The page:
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Photo from NASA via The Associated Press / In this image from NASA, the experimental Mars helicopter Ingenuity casts a shadow as it hovers above the surface of the planet on Monday, April 19, 2021. The little 4-pound helicopter rose from the dusty red surface into the thin Martian air Monday, achieving the first powered, controlled flight on another planet.

The little helicopter weighs only 4 pounds, and its first flight lasted a mere 30 seconds and reached an altitude of only 10 feet. But it did so on Mars. Stop and wonder about that for a moment. For the first time, humankind has achieved powered flight on another planet. A feat that would be nothing for a 10-year-old child to accomplish with a backyard drone takes on new meaning when it happens 178 million miles away on a planet with 1% of Earth's atmosphere.

Engineers at NASA's Jet Propulsion Laboratory in California didn't know the flight had succeeded until more than three hours after it was over; that's how long it took the burst of data to reach Earth. Hold that thought in your mind for a second.

In a year in which a pandemic has claimed more than 567,000 American lives and 3 million across the globe, in which the promise of American justice and equity is on trial again — this time in a Minneapolis courtroom, it's worthwhile to look outside of ourselves for a second and to remember what we can accomplish as a species.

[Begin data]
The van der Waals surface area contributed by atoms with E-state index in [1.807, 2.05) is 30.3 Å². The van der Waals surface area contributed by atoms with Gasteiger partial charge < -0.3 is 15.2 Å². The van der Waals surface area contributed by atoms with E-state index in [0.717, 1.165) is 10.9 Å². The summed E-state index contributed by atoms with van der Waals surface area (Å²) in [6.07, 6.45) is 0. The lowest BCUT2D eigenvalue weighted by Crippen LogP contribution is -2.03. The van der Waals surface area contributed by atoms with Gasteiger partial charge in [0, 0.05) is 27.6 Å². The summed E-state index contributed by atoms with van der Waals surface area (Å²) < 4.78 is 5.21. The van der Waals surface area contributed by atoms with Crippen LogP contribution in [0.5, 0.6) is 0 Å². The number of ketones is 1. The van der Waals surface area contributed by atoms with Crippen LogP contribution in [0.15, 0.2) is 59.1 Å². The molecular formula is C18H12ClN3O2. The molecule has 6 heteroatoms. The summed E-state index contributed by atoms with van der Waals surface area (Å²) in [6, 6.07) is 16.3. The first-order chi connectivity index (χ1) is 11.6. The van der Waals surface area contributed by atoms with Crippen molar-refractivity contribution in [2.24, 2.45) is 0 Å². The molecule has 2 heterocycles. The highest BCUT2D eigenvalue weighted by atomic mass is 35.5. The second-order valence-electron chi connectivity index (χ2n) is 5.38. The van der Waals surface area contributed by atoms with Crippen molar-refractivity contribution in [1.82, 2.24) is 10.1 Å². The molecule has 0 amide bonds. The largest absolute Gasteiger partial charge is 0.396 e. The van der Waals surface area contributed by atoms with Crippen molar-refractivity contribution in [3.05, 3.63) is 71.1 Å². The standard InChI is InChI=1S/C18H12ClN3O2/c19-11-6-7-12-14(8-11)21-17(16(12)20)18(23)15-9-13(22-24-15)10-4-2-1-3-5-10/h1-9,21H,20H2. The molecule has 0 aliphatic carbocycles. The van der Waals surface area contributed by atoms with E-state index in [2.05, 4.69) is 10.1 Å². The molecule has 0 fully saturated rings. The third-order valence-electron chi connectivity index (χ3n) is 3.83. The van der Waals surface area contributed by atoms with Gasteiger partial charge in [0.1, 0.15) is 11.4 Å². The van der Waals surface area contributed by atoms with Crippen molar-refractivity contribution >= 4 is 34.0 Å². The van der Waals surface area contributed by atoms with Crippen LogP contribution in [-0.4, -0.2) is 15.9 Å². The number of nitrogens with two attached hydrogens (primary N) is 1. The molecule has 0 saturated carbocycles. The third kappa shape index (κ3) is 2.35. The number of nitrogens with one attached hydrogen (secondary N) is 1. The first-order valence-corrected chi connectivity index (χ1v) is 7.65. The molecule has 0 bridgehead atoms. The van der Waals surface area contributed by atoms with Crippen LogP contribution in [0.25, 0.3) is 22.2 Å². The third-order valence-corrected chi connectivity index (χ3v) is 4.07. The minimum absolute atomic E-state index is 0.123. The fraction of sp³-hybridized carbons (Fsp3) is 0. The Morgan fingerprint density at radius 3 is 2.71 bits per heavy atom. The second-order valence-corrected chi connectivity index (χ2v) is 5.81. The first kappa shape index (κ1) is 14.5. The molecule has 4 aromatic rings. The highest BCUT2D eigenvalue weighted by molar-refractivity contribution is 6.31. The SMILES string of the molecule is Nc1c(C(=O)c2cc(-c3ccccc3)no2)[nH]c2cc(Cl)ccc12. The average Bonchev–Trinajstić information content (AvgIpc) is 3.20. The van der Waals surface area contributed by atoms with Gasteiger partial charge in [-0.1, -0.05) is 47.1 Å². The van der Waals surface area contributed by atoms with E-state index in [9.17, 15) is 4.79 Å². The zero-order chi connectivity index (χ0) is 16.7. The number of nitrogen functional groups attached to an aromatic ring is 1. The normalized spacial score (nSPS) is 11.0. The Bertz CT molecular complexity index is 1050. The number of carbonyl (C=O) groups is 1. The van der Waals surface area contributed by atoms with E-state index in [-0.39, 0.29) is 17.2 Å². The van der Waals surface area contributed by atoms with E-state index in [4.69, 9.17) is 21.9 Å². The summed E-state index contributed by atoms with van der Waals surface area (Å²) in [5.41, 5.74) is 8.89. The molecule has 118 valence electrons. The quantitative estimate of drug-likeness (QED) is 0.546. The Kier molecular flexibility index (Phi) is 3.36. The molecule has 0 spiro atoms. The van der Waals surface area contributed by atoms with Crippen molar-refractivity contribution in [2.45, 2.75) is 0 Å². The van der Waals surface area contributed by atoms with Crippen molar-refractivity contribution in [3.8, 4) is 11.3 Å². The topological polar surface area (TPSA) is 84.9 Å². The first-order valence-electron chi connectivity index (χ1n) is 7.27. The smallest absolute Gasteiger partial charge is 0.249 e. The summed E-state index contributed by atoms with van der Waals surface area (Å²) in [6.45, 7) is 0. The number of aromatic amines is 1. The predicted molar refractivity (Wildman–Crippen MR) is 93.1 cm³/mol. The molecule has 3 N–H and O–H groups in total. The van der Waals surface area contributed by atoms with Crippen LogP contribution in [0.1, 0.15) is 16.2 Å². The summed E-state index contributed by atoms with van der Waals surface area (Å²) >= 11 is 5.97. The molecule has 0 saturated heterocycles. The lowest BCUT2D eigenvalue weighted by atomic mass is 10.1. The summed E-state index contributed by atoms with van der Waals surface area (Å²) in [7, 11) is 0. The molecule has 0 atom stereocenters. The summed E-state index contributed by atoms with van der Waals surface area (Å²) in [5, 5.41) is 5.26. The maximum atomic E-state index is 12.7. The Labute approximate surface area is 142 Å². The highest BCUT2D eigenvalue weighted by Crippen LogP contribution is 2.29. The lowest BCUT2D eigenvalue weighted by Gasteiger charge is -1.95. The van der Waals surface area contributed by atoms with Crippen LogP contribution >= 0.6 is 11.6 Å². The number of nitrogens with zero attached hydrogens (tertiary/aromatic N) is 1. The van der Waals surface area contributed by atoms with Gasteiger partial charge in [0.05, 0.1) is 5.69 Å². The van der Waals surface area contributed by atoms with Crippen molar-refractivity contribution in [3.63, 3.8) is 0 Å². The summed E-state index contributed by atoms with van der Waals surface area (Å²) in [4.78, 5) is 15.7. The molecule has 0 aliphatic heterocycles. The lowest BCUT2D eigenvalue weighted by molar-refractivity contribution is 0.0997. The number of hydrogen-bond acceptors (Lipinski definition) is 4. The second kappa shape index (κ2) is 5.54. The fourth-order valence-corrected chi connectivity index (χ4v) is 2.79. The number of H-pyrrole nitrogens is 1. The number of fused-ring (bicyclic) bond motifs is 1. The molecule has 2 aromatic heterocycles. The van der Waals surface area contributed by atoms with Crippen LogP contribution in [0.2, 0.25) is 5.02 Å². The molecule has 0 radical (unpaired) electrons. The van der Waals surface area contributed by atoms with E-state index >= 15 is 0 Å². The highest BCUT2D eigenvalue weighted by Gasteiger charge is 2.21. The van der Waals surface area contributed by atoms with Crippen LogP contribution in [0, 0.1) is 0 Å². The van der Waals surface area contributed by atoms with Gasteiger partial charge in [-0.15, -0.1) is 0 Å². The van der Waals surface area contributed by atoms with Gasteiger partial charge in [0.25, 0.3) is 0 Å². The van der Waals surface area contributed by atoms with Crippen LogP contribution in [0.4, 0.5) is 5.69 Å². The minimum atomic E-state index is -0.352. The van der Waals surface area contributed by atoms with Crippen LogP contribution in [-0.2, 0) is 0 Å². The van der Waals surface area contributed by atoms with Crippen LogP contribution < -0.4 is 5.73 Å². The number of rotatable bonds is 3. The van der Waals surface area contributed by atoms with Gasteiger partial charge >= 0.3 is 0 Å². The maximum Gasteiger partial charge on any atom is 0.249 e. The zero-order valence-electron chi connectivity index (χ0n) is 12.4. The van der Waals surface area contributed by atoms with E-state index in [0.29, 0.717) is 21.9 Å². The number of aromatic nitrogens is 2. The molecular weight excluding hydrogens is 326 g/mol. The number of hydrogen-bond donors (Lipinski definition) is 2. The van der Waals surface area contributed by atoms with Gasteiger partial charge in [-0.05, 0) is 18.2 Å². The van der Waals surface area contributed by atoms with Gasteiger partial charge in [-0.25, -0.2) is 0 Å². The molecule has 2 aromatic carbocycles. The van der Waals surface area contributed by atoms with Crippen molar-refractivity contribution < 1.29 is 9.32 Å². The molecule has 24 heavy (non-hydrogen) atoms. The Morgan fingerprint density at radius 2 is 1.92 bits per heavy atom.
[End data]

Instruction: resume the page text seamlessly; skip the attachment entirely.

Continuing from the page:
Sixty years ago this month, human spaceflight began. It wasn't an American; it was a Russian cosmonaut — Soviet, actually — named Yuri Gagarin who made one orbit of Earth and set in motion the Space Race, which pitted the Americans and the Soviets against each other in a kind of Cold War for preeminence in the actual heavens.

That Space Race effectively ended in July 1969, when the late Neil Armstrong jumped off the last rung of the Lunar Module's ladder to announce "a giant leap for mankind." Back on Earth, while people across the globe were astonished that Earthlings were walking on the moon, many also wondered if those billions of dollars should have been spent instead on what we would now term social justice. The parallels to today are instructive, and we face some of those same choices. So was it worth it? Is it now?

On Thursday, an international crew will rocket toward the International Space Station aboard a commercial spacecraft called the SpaceX Crew Dragon. On board will be four astronauts — two from NASA, one from Japan and one from France — who will take command of the space station after they dock. The key word here is "international." Space has gone from a race for national dominance to a largely cooperative scientific and commercial enterprise. From satellites that make GPS and global communications possible to space probes and orbiting telescopes that enrich our understanding of the universe itself, space exploration is far different than 60 years ago when it was a battle of international will. Today's watchwords are cooperation, not competition; wonder, not proxy war.

That little helicopter on Mars will make more flights, but it has no point except to expand our sense of the possible. If we can fly on Mars, we are capable of so much else. If we don't keep looking boldly to the far horizon and the future, where do we look instead? Down at our feet? So, yes, it is worth it, for reminding us all what we can accomplish on Mars — and back here on Earth — if we put our minds to it.

The Tampa Bay Times

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